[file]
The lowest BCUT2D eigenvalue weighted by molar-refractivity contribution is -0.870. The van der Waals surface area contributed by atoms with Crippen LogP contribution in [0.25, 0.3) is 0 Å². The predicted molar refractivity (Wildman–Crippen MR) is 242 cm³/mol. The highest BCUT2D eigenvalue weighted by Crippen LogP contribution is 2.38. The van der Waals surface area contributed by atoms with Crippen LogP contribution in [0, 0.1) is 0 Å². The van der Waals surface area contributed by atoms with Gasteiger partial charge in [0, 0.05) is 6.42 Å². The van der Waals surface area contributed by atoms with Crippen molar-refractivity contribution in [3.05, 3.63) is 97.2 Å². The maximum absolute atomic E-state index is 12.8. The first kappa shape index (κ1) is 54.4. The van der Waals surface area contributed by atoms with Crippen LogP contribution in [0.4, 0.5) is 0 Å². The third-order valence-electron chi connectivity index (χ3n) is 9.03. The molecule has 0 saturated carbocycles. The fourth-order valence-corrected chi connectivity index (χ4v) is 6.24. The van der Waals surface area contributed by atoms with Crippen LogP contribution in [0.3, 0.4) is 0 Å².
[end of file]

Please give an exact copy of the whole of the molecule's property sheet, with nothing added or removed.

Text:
The lowest BCUT2D eigenvalue weighted by molar-refractivity contribution is -0.870. The van der Waals surface area contributed by atoms with Crippen LogP contribution in [0.25, 0.3) is 0 Å². The predicted molar refractivity (Wildman–Crippen MR) is 242 cm³/mol. The highest BCUT2D eigenvalue weighted by Crippen LogP contribution is 2.38. The van der Waals surface area contributed by atoms with Crippen LogP contribution in [0, 0.1) is 0 Å². The van der Waals surface area contributed by atoms with Gasteiger partial charge in [0, 0.05) is 6.42 Å². The van der Waals surface area contributed by atoms with Crippen molar-refractivity contribution in [3.05, 3.63) is 97.2 Å². The maximum absolute atomic E-state index is 12.8. The first kappa shape index (κ1) is 54.4. The van der Waals surface area contributed by atoms with Crippen LogP contribution in [0.4, 0.5) is 0 Å². The third-order valence-electron chi connectivity index (χ3n) is 9.03. The molecule has 0 saturated carbocycles. The fourth-order valence-corrected chi connectivity index (χ4v) is 6.24. The van der Waals surface area contributed by atoms with Crippen LogP contribution in [0.3, 0.4) is 0 Å².